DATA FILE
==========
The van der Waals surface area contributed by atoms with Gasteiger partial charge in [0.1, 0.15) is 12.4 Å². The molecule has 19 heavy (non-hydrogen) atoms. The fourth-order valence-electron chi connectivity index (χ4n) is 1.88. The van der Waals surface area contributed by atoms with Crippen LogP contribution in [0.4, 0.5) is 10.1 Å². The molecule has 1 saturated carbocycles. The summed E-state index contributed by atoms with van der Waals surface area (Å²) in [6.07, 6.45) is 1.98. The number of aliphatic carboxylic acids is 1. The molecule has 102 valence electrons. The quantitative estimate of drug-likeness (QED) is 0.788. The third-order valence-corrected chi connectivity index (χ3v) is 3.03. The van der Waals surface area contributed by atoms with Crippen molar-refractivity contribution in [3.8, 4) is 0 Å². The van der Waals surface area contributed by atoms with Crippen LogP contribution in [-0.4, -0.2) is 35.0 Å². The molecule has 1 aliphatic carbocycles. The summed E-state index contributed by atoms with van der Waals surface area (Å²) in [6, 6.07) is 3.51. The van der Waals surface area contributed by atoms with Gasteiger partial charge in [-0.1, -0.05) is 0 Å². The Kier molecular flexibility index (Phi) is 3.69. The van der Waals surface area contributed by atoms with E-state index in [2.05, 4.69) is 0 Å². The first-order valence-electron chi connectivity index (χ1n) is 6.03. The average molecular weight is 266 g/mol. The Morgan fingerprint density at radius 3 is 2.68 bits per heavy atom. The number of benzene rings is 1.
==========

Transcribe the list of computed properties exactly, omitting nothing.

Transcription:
The van der Waals surface area contributed by atoms with Gasteiger partial charge in [0.1, 0.15) is 12.4 Å². The molecule has 19 heavy (non-hydrogen) atoms. The fourth-order valence-electron chi connectivity index (χ4n) is 1.88. The van der Waals surface area contributed by atoms with Crippen LogP contribution in [0.4, 0.5) is 10.1 Å². The molecule has 1 saturated carbocycles. The summed E-state index contributed by atoms with van der Waals surface area (Å²) in [6.07, 6.45) is 1.98. The number of aliphatic carboxylic acids is 1. The molecule has 102 valence electrons. The quantitative estimate of drug-likeness (QED) is 0.788. The third-order valence-corrected chi connectivity index (χ3v) is 3.03. The van der Waals surface area contributed by atoms with Crippen molar-refractivity contribution in [3.8, 4) is 0 Å². The van der Waals surface area contributed by atoms with Crippen LogP contribution in [-0.4, -0.2) is 35.0 Å². The molecule has 1 aliphatic carbocycles. The summed E-state index contributed by atoms with van der Waals surface area (Å²) in [6, 6.07) is 3.51. The van der Waals surface area contributed by atoms with Gasteiger partial charge in [-0.1, -0.05) is 0 Å². The Kier molecular flexibility index (Phi) is 3.69. The van der Waals surface area contributed by atoms with E-state index in [2.05, 4.69) is 0 Å². The first-order valence-electron chi connectivity index (χ1n) is 6.03. The average molecular weight is 266 g/mol. The Morgan fingerprint density at radius 3 is 2.68 bits per heavy atom. The number of benzene rings is 1.